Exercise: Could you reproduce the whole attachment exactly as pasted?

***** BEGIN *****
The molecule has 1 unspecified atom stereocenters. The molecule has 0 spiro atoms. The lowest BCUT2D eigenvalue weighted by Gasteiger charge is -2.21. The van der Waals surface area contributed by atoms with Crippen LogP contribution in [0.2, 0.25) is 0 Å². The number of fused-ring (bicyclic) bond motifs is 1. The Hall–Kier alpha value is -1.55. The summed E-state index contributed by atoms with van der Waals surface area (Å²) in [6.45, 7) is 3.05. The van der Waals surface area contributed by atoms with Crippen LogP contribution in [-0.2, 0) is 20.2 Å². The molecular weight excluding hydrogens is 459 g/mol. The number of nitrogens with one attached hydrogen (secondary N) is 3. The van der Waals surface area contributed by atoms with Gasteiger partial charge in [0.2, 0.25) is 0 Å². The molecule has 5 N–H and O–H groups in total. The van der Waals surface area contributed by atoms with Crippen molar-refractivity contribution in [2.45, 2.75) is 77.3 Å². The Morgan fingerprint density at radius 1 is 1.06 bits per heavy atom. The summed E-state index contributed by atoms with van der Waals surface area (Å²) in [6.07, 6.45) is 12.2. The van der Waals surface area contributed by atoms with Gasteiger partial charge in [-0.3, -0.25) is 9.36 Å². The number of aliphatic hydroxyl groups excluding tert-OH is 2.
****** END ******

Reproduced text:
The molecule has 1 unspecified atom stereocenters. The molecule has 0 spiro atoms. The lowest BCUT2D eigenvalue weighted by Gasteiger charge is -2.21. The van der Waals surface area contributed by atoms with Crippen LogP contribution in [0.2, 0.25) is 0 Å². The number of fused-ring (bicyclic) bond motifs is 1. The Hall–Kier alpha value is -1.55. The summed E-state index contributed by atoms with van der Waals surface area (Å²) in [6.45, 7) is 3.05. The van der Waals surface area contributed by atoms with Crippen LogP contribution in [-0.2, 0) is 20.2 Å². The molecular weight excluding hydrogens is 459 g/mol. The number of nitrogens with one attached hydrogen (secondary N) is 3. The van der Waals surface area contributed by atoms with Gasteiger partial charge in [0.2, 0.25) is 0 Å². The molecule has 5 N–H and O–H groups in total. The van der Waals surface area contributed by atoms with Crippen molar-refractivity contribution in [2.45, 2.75) is 77.3 Å². The Morgan fingerprint density at radius 1 is 1.06 bits per heavy atom. The summed E-state index contributed by atoms with van der Waals surface area (Å²) in [6.07, 6.45) is 12.2. The van der Waals surface area contributed by atoms with Gasteiger partial charge in [-0.3, -0.25) is 9.36 Å². The number of aliphatic hydroxyl groups excluding tert-OH is 2.